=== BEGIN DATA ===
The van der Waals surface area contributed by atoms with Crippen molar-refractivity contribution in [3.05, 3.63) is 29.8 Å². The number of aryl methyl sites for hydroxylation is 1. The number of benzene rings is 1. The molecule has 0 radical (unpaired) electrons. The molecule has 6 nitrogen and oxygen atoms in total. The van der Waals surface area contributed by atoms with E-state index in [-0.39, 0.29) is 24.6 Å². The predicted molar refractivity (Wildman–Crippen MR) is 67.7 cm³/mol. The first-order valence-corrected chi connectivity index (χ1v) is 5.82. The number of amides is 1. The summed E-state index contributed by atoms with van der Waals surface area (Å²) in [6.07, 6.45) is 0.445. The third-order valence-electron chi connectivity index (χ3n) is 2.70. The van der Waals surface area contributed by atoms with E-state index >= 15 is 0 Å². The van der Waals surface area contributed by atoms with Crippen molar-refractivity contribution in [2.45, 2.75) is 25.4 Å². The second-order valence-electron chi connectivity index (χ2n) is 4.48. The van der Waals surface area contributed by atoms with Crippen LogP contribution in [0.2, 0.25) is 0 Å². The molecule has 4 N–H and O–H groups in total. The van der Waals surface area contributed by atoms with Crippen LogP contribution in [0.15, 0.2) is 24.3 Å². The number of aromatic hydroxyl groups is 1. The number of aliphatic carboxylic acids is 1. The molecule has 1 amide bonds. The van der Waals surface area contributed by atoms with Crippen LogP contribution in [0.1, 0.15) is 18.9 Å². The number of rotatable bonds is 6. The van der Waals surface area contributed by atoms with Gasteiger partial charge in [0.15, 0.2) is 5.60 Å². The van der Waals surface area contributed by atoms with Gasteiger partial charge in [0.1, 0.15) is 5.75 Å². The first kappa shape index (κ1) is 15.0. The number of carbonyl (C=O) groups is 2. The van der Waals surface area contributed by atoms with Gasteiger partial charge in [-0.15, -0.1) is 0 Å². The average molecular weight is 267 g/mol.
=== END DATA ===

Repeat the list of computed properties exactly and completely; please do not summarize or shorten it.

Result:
The van der Waals surface area contributed by atoms with Crippen molar-refractivity contribution in [3.05, 3.63) is 29.8 Å². The number of aryl methyl sites for hydroxylation is 1. The number of benzene rings is 1. The molecule has 0 radical (unpaired) electrons. The molecule has 6 nitrogen and oxygen atoms in total. The van der Waals surface area contributed by atoms with E-state index in [-0.39, 0.29) is 24.6 Å². The predicted molar refractivity (Wildman–Crippen MR) is 67.7 cm³/mol. The first-order valence-corrected chi connectivity index (χ1v) is 5.82. The number of amides is 1. The summed E-state index contributed by atoms with van der Waals surface area (Å²) in [6.07, 6.45) is 0.445. The third-order valence-electron chi connectivity index (χ3n) is 2.70. The van der Waals surface area contributed by atoms with E-state index >= 15 is 0 Å². The van der Waals surface area contributed by atoms with Crippen molar-refractivity contribution in [2.45, 2.75) is 25.4 Å². The second-order valence-electron chi connectivity index (χ2n) is 4.48. The van der Waals surface area contributed by atoms with Crippen LogP contribution in [0.2, 0.25) is 0 Å². The molecule has 4 N–H and O–H groups in total. The van der Waals surface area contributed by atoms with Crippen LogP contribution in [0.15, 0.2) is 24.3 Å². The number of aromatic hydroxyl groups is 1. The number of aliphatic carboxylic acids is 1. The molecule has 1 amide bonds. The van der Waals surface area contributed by atoms with Crippen LogP contribution in [0.1, 0.15) is 18.9 Å². The number of rotatable bonds is 6. The van der Waals surface area contributed by atoms with Gasteiger partial charge in [0.15, 0.2) is 5.60 Å². The van der Waals surface area contributed by atoms with Gasteiger partial charge in [0.1, 0.15) is 5.75 Å². The first kappa shape index (κ1) is 15.0. The number of carbonyl (C=O) groups is 2. The van der Waals surface area contributed by atoms with Gasteiger partial charge in [-0.15, -0.1) is 0 Å². The average molecular weight is 267 g/mol.